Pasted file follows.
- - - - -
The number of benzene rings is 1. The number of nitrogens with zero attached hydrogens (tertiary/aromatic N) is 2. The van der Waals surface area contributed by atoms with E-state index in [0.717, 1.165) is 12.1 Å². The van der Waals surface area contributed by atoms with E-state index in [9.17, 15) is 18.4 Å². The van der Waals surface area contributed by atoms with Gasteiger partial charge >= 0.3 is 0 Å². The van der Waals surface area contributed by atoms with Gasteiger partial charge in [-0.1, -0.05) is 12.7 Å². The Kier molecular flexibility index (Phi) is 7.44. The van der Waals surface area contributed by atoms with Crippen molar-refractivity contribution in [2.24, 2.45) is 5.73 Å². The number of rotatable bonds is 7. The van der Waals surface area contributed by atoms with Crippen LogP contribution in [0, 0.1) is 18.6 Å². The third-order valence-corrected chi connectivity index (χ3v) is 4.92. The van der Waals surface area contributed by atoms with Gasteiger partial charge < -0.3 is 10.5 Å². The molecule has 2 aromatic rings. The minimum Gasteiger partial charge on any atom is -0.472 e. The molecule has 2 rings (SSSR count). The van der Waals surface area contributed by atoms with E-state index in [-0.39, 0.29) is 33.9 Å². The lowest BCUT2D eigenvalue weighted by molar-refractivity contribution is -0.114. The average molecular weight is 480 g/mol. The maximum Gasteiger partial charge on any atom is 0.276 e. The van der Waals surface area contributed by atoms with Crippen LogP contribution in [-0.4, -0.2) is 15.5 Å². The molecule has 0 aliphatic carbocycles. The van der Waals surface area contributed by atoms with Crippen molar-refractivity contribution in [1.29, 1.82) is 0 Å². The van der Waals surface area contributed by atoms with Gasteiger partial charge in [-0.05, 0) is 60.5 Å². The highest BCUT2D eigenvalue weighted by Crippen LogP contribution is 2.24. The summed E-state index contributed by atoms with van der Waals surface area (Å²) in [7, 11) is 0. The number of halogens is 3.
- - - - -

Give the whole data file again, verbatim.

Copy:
The number of benzene rings is 1. The number of nitrogens with zero attached hydrogens (tertiary/aromatic N) is 2. The van der Waals surface area contributed by atoms with E-state index in [0.717, 1.165) is 12.1 Å². The van der Waals surface area contributed by atoms with E-state index in [9.17, 15) is 18.4 Å². The van der Waals surface area contributed by atoms with Gasteiger partial charge >= 0.3 is 0 Å². The van der Waals surface area contributed by atoms with Gasteiger partial charge in [-0.1, -0.05) is 12.7 Å². The Kier molecular flexibility index (Phi) is 7.44. The van der Waals surface area contributed by atoms with Crippen molar-refractivity contribution in [2.24, 2.45) is 5.73 Å². The number of rotatable bonds is 7. The van der Waals surface area contributed by atoms with Crippen LogP contribution in [0, 0.1) is 18.6 Å². The third-order valence-corrected chi connectivity index (χ3v) is 4.92. The van der Waals surface area contributed by atoms with Gasteiger partial charge < -0.3 is 10.5 Å². The molecule has 2 aromatic rings. The minimum Gasteiger partial charge on any atom is -0.472 e. The molecule has 2 rings (SSSR count). The van der Waals surface area contributed by atoms with E-state index in [-0.39, 0.29) is 33.9 Å². The lowest BCUT2D eigenvalue weighted by molar-refractivity contribution is -0.114. The average molecular weight is 480 g/mol. The maximum Gasteiger partial charge on any atom is 0.276 e. The van der Waals surface area contributed by atoms with Crippen LogP contribution in [-0.4, -0.2) is 15.5 Å². The molecule has 0 aliphatic carbocycles. The van der Waals surface area contributed by atoms with Crippen molar-refractivity contribution in [1.29, 1.82) is 0 Å². The van der Waals surface area contributed by atoms with Gasteiger partial charge in [-0.05, 0) is 60.5 Å². The highest BCUT2D eigenvalue weighted by Crippen LogP contribution is 2.24. The summed E-state index contributed by atoms with van der Waals surface area (Å²) in [7, 11) is 0. The number of halogens is 3.